Strong as it might be, Trager doubted that the Egyptian military would get the message. “The military establishment doesn’t believe the U.S. will go ahead with the cut,” he said. “The only threat they see to American aid is if peace with Israel is overturned.”
An Egyptian source with close ties to the government in Cairo backed up Trager’s analysis. “Using the assistance package as a means of pressure will have zero impact on the transition. Zero impact,” said the source, who asked not to be named.
A cut in aid could also complicate Israeli and American interests, since the Muslim Brotherhood, now poised to take the presidency, has made clear in the past that any slash in assistance from the United States could lead to canceling the peace accord with Israel, because the aid was part of the peace package promised by the Americans.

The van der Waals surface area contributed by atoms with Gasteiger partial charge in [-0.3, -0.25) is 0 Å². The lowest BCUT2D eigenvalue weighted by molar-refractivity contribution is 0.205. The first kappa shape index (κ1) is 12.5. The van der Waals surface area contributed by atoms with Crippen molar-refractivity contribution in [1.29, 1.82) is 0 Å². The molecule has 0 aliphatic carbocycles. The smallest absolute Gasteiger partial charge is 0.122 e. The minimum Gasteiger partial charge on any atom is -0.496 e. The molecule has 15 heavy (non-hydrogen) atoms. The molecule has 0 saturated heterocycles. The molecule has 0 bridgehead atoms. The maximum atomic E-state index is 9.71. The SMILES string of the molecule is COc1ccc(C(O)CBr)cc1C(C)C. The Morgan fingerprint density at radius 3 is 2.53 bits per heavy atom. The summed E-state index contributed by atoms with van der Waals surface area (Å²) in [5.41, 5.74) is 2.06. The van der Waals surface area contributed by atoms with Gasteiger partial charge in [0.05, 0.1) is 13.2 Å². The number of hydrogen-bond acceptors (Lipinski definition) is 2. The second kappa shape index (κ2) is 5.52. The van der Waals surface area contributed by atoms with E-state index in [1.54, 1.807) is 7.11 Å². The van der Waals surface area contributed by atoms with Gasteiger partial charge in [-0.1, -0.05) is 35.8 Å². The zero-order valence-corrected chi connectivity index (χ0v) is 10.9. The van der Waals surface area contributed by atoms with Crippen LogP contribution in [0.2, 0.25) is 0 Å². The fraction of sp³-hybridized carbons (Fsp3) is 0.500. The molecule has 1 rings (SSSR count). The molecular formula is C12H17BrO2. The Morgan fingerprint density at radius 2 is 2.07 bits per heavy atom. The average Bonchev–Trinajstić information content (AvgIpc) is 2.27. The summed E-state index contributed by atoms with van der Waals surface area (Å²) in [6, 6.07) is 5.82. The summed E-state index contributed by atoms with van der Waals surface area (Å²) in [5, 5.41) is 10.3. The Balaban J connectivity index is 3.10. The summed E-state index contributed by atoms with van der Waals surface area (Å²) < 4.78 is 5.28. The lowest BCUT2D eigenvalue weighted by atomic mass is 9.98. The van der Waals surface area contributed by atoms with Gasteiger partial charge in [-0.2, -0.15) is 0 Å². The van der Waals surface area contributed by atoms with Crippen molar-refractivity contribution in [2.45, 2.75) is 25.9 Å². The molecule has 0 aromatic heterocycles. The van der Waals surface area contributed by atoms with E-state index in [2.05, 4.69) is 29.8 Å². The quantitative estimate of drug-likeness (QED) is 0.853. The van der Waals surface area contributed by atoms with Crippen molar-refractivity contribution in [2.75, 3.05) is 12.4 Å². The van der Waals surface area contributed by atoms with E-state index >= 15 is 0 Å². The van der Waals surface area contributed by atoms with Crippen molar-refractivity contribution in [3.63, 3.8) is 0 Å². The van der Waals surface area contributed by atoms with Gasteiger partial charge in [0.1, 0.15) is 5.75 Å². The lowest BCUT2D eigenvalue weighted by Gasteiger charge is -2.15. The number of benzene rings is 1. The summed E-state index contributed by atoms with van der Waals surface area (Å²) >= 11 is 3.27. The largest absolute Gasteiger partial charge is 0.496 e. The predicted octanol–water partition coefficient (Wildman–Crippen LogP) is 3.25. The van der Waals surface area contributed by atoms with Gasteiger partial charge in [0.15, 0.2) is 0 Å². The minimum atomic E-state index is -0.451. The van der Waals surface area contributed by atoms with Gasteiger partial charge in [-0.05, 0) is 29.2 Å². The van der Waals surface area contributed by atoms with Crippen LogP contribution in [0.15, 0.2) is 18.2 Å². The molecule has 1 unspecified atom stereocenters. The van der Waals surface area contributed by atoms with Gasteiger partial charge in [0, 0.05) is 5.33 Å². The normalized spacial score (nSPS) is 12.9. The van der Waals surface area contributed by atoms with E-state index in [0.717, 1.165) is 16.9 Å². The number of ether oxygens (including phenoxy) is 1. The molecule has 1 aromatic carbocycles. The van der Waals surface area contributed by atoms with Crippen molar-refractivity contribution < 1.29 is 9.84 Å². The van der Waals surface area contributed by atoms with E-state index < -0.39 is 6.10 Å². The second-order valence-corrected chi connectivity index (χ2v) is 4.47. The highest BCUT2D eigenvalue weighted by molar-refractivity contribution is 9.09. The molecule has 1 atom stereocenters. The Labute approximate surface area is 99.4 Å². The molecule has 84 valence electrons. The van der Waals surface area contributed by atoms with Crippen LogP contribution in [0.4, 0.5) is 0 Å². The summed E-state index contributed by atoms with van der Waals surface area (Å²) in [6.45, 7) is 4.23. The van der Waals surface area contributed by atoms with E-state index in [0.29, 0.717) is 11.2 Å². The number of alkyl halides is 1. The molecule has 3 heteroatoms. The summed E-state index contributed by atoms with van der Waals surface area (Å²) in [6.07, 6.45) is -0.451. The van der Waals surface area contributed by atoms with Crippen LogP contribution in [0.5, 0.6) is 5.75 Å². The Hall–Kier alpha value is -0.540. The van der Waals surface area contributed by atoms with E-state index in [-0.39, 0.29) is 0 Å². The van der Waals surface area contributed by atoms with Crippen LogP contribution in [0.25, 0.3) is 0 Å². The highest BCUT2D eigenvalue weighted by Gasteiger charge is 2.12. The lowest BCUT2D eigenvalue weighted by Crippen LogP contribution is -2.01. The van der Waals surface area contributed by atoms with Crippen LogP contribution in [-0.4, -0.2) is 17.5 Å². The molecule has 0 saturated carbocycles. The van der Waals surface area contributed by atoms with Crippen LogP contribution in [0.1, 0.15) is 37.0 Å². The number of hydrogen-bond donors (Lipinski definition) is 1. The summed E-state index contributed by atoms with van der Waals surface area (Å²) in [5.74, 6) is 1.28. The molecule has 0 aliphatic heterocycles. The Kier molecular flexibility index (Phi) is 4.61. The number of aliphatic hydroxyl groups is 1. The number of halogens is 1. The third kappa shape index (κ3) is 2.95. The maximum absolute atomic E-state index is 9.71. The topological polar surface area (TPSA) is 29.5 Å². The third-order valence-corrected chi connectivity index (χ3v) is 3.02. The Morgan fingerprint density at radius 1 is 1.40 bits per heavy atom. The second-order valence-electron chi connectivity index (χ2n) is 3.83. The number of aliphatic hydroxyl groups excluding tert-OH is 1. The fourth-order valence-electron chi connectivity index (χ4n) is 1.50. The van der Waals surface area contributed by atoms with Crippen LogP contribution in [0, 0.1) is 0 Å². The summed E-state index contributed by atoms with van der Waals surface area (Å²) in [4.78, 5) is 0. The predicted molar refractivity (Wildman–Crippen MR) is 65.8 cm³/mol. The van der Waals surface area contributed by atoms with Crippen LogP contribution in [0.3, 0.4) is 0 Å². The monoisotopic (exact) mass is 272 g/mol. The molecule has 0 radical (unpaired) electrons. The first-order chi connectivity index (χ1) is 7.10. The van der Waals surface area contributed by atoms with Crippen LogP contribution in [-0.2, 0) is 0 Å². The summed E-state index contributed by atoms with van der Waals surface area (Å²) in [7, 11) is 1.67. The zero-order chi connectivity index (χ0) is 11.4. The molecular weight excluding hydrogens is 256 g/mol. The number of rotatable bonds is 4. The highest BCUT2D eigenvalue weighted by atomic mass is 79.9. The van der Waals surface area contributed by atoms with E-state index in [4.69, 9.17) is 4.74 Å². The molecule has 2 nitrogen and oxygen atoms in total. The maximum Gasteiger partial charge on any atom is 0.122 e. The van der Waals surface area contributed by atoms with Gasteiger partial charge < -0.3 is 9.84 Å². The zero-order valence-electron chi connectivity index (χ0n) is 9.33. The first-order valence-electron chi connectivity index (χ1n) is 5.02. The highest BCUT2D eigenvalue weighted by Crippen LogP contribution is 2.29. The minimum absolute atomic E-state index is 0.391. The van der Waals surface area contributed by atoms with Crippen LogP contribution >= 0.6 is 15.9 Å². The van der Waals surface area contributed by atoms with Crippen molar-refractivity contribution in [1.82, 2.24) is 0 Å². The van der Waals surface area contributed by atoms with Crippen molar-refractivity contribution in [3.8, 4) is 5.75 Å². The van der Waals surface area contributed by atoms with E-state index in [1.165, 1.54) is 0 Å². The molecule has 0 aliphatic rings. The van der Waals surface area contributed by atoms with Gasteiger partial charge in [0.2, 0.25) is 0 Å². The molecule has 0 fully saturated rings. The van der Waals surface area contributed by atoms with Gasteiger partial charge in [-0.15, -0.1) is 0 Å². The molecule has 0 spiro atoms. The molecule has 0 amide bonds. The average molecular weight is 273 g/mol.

Israel and its backers in the United States still feel that military aid to Egypt is important. “Israelis aren’t going around asking themselves, ‘Is Egypt democratic?’ they are asking themselves, ‘Is Egypt going to become an enemy?’” Rosen said. Aid to the military, still viewed by Israelis as the strongest force in Egypt supporting peace with Israel, is a necessity in the view of Israel and its Washington advocates, he said.
Pro-Israel lobbyists have not launched a concerted effort against attempts to stop aid to Egypt. But several activists said that it is clear to all relevant congressional offices that Israel supports the continuation of the aid.
A spokesman for AIPAC did not return calls regarding this issue.